Frequently asked questions

-* Who are the Roma?

  • What is Antigypsyism/anti-Tsiganism/ Romaphobia?
  • What is the existing EU legislation on Roma inclusion?

Who are the Roma?

The ‘Roma’ are not a homogenous community; it’s impossible to find one word which would successfully include all communities commonly associated with that name or so-called Gypsies. Important to note is that not all these communities in the world today recognise themselves as Roma. But they do have linked histories and experiences of racism, discrimination and exclusion from mainstream society.

The term ‘Roma’, deriving from the Romani word for a man/person, is the traditional appellation for some, mainly Romani speaking groups. The EU institutions use the term ‘Roma’ as an umbrella term including groups of people who share more or less similar cultural characteristics, such as the Roma, Sinti, Travellers, Ashkali, Manush, Jenische, Kaldaresh and Kalé.

While no official data on ethnicity is available across the EU, it is estimated that 10 to 12 million Roma are in Europe, and approximately 6 million in the EU, making them the largest minority group in Europe. The main sub-groups are ‘oriental’ Roma (85%), Sinti (referred to as ‘Manouches’ in France – 4%), Kalés (10%), and Gypsies/Travellers in the UK and Ireland (0.5%), as well as many smaller groups. Romania and Bulgaria have the largest Roma populations. 80% of Roma in Europe are now settled.

What is Antigypsyism/anti-Tsiganism/ Romaphobia?

Antigypsyism/anti-Tsiganism/Romaphobia essentially means the same thing and is a specific and long established form of racism. Throughout history, the words “Gypsy”, “Tsigane/Zigeuner”, and similar terms, have been used. These words have taken a derogatory connotation in very many languages.

Historically, Roma across Europe have been the minority – together with the Jews – that have suffered most from discrimination on grounds of their supposed ‘inferiority’ and the subsequent negative stereotyping. Today, stereotypes and prejudices against the Roma are so deeply rooted in European culture that they are often not conceived as such and accepted as fact.

The working definition adopted by the Alliance against Antigypsyism, of which ENAR is a member, is the following:
Antigypsyism is a historically constructed, persistent complex of customary racism against social groups identified under the stigma ‘gypsy’ or other related terms, and incorporates:
1. a homogenising and essentialising perception and description of these groups;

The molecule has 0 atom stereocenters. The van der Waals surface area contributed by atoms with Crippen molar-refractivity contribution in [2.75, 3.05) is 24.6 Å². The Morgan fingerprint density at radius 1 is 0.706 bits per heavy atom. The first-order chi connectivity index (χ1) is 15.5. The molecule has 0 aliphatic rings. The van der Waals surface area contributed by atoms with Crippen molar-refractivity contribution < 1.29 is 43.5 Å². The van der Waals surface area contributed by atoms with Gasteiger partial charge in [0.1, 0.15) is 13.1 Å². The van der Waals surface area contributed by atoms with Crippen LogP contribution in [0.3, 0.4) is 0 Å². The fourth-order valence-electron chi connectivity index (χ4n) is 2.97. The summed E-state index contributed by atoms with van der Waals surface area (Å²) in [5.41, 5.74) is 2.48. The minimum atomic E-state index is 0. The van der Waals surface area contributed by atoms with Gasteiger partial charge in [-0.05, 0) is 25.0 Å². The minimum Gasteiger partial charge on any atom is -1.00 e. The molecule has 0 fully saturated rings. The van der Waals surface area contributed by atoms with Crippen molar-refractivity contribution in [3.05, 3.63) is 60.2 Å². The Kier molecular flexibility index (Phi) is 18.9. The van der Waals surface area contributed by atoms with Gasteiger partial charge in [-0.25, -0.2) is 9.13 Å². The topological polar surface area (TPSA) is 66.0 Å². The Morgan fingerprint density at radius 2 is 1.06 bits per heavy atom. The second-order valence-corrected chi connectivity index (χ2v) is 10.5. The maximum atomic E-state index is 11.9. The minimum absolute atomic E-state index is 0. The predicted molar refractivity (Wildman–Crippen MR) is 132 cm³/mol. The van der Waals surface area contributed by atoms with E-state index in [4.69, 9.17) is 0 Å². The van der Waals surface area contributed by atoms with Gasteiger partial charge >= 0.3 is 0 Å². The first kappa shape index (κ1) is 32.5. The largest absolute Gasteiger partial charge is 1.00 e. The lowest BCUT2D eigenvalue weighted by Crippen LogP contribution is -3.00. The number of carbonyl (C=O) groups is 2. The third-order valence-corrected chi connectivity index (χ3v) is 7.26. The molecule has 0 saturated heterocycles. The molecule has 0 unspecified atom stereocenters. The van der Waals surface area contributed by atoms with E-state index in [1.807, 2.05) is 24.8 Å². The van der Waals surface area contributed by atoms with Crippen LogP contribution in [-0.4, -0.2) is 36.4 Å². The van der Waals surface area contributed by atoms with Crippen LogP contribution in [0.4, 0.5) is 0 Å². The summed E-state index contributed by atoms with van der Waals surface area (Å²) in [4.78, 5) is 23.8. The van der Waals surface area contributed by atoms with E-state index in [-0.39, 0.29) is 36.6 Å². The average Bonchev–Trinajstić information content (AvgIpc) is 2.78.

2. the attribution of specific characteristics to them;
3. discriminating social structures and violent practices that emerge against that background, which have a degrading and ostracising effect and which reproduce structural disadvantages.

The definition highlights the historical character of Antigypsyism along with the fact that it has no fixed content: It adapts and readapts to changing social, economic and political realities, but always resurfaces. This definition avoids placing certain manifestations of Antigypsyism, specific to certain contexts, at the center of attention, so as not to obscure other – perhaps less visible, but equally harmful – practices. To acknowledge Antigypsyism is to recognise the multifaceted character of the phenomenon and the common roots of discriminatory practices with widely varying forms and intensities. For more details, see

What is the existing EU legislation on Roma inclusion?

Discrimination on the basis of racial or ethnic origin in education, employment, health and housing as well as other areas is already prohibited by EU law, but the European Commission specifically addressed Roma inclusion by adopting a European Framework for National Roma Integration Strategies (NRIS) in 2011. The Framework urges Member States to develop and implement an integrated and sustainable approach to Roma inclusion and specifically focusses on four key areas: education, employment, healthcare and housing. Every Member State, except Malta, has drawn up either a National Strategy for Roma Integration or a set of measures concerning the integration of their Roma populations.

The European Commission publishes annual reports assessing the implementation of the National Roma Integration Strategies.


Lorem ipsum dolor sit amet, consectetuer adipiscing elit. Aenean commodo ligula eget dolor. Aenean massa. Cum sociis ultricies nec